Survey: Prescription costs, co-pays behind plunge in satisfaction with Tricare

Eric Dehm
August 10, 2018 - 2:26 pm

U.S. Air Force photo by Airman 1st Class Rachel Yates

When several changes to Tricare went into effect on January 1, including increases to co-pays and prescription fills, it was predicted by many in the veteran community that the programs customers would not be happy, particularly because so few seemed to even know they were coming. Now, those predictions have come true.

 A recent survey by the Military Officers Association of America (MOAA) confirms that satisfaction with both Tricare Prime and Tricare Select has dropped in all categories, with concern over those cost increases causing the most consternation. 

The response to prescription cost seems to best illustrate why we are seeing negative changes in attitude towards the government's health insurance program for retirees and the families of active duty service members. A pre-increase survey in December 2017 showed Tricare beneficiaries were "largely unconcerned" about affording their meds, which makes sense as most prescriptions were provided at no cost. While going from $0 to $7 per prescription filled might not seem significant, it's important to remember that many retirees have several monthly prescriptions and a fixed income. The new survey shows over 50 percent of the 8,500-plus who took the survey after the increases are now "somewhat concerned" or "very concerned" about their ability to afford their medications.

MOAA's Director of Government Relations for Health Affairs Kathy Beasley says the increases in prescriptions are for prescriptions received through mail-order or picked up at a civilian pharmacy. She says this has led some to travel long distances to an on-base military pharmacy, where the fills are still offered at zero cost. Unfortunately, that's not a convenient option, or an option at all, for many retirees.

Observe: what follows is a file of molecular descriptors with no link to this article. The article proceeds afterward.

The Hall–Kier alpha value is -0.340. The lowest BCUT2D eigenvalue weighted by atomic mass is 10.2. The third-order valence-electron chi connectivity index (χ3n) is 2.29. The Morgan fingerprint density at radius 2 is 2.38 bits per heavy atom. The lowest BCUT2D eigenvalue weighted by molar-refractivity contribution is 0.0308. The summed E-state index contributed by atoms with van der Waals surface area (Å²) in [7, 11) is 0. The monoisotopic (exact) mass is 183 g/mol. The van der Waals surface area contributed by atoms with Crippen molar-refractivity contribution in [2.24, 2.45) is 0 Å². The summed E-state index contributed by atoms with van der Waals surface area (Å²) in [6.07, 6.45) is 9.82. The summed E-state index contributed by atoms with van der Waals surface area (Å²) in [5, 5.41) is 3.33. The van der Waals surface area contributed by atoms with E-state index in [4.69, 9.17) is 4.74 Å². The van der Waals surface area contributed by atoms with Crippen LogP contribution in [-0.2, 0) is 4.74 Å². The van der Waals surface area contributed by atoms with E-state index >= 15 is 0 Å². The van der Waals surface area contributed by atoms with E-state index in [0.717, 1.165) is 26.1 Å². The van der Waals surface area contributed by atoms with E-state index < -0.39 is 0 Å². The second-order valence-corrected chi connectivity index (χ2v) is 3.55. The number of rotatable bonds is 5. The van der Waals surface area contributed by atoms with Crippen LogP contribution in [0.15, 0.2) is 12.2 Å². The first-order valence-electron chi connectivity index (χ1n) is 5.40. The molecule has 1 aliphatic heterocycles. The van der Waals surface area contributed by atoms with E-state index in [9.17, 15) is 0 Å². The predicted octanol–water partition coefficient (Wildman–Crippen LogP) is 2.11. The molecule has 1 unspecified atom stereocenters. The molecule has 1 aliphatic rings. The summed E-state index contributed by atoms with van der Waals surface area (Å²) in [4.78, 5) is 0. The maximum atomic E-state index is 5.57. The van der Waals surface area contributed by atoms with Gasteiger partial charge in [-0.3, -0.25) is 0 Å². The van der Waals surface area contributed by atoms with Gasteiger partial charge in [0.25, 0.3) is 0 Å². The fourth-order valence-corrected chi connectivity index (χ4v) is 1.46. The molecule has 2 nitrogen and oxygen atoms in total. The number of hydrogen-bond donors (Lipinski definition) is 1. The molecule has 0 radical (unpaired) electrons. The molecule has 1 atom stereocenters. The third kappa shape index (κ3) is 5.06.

Beasley says that while Tricare is a "robust" program that's a great benefit for retirees and families, the survey shows some clear, and new, areas of concern following the changes made for the new year. In fact, a third of the retiree respondents under age 65 are now unhappy with Tricare due to their overall cost shares.

"That was a big change from what we saw previously," Beasley said during an appearance on the Morning Briefing radio show. "Where people were generally satisfied with what they were having to pay. So that was a change and with the medication piece all beneficiary categories were dissatisfied."

The one aspect of Tricare that received an overwhelmingly positive response is Tricare For Life, the program for those over 65 who are also receiving Medicare.  

You can hear the full interview with Beasley focusing on the MOAA Tricare survey below.

To listen later, click Share and select Download from the available options.

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